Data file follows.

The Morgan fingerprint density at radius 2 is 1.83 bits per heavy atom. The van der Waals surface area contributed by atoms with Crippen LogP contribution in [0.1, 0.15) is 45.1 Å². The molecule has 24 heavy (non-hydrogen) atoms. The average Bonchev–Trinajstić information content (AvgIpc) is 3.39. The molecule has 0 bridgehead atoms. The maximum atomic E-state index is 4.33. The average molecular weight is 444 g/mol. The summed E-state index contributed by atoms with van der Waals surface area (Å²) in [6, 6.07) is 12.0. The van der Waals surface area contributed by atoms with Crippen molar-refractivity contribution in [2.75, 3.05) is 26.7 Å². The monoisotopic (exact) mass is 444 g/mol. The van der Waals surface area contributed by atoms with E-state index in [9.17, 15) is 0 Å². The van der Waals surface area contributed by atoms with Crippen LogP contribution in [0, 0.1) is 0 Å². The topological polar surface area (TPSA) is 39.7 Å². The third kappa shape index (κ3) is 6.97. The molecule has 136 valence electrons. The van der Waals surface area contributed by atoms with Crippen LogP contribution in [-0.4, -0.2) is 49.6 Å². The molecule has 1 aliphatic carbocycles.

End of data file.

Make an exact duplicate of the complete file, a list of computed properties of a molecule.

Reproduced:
The Morgan fingerprint density at radius 2 is 1.83 bits per heavy atom. The van der Waals surface area contributed by atoms with Crippen LogP contribution in [0.1, 0.15) is 45.1 Å². The molecule has 24 heavy (non-hydrogen) atoms. The average Bonchev–Trinajstić information content (AvgIpc) is 3.39. The molecule has 0 bridgehead atoms. The maximum atomic E-state index is 4.33. The average molecular weight is 444 g/mol. The summed E-state index contributed by atoms with van der Waals surface area (Å²) in [6, 6.07) is 12.0. The van der Waals surface area contributed by atoms with Crippen molar-refractivity contribution in [2.75, 3.05) is 26.7 Å². The monoisotopic (exact) mass is 444 g/mol. The van der Waals surface area contributed by atoms with E-state index in [9.17, 15) is 0 Å². The van der Waals surface area contributed by atoms with Crippen LogP contribution in [0, 0.1) is 0 Å². The topological polar surface area (TPSA) is 39.7 Å². The third kappa shape index (κ3) is 6.97. The molecule has 136 valence electrons. The van der Waals surface area contributed by atoms with Crippen LogP contribution in [-0.4, -0.2) is 49.6 Å². The molecule has 1 aliphatic carbocycles.